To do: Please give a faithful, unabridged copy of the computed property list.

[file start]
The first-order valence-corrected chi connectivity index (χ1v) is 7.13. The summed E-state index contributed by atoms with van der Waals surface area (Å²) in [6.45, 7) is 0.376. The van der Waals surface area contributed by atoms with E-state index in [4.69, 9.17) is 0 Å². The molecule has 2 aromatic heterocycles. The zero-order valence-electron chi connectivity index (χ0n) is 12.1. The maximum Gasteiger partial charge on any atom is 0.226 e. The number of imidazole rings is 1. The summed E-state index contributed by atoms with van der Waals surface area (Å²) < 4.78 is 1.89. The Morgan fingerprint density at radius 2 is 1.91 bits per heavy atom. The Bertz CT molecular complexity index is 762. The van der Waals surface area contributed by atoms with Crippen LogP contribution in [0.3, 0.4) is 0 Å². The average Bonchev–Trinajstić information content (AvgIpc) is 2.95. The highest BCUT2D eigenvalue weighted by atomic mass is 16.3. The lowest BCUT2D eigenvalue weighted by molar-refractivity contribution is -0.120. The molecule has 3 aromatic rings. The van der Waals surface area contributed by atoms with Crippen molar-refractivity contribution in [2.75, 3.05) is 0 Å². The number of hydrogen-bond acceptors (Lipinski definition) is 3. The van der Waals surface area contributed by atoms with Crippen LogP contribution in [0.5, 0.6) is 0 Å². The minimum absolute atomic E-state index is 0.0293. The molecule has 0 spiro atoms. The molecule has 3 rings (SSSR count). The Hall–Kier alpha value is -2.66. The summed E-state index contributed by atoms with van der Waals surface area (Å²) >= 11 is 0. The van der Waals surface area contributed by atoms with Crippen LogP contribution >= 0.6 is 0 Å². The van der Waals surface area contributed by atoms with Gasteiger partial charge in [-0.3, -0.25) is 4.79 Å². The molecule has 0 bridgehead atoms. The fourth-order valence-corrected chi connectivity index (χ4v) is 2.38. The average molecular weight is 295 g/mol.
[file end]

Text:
The first-order valence-corrected chi connectivity index (χ1v) is 7.13. The summed E-state index contributed by atoms with van der Waals surface area (Å²) in [6.45, 7) is 0.376. The van der Waals surface area contributed by atoms with E-state index in [4.69, 9.17) is 0 Å². The molecule has 2 aromatic heterocycles. The zero-order valence-electron chi connectivity index (χ0n) is 12.1. The maximum Gasteiger partial charge on any atom is 0.226 e. The number of imidazole rings is 1. The summed E-state index contributed by atoms with van der Waals surface area (Å²) < 4.78 is 1.89. The Morgan fingerprint density at radius 2 is 1.91 bits per heavy atom. The Bertz CT molecular complexity index is 762. The van der Waals surface area contributed by atoms with Crippen LogP contribution in [0.3, 0.4) is 0 Å². The average Bonchev–Trinajstić information content (AvgIpc) is 2.95. The highest BCUT2D eigenvalue weighted by atomic mass is 16.3. The lowest BCUT2D eigenvalue weighted by molar-refractivity contribution is -0.120. The molecule has 3 aromatic rings. The van der Waals surface area contributed by atoms with Crippen molar-refractivity contribution in [2.75, 3.05) is 0 Å². The number of hydrogen-bond acceptors (Lipinski definition) is 3. The van der Waals surface area contributed by atoms with Crippen LogP contribution in [0.5, 0.6) is 0 Å². The minimum absolute atomic E-state index is 0.0293. The molecule has 0 spiro atoms. The molecule has 3 rings (SSSR count). The Hall–Kier alpha value is -2.66. The summed E-state index contributed by atoms with van der Waals surface area (Å²) >= 11 is 0. The van der Waals surface area contributed by atoms with Crippen LogP contribution >= 0.6 is 0 Å². The van der Waals surface area contributed by atoms with Gasteiger partial charge in [-0.3, -0.25) is 4.79 Å². The molecule has 0 bridgehead atoms. The fourth-order valence-corrected chi connectivity index (χ4v) is 2.38. The average molecular weight is 295 g/mol.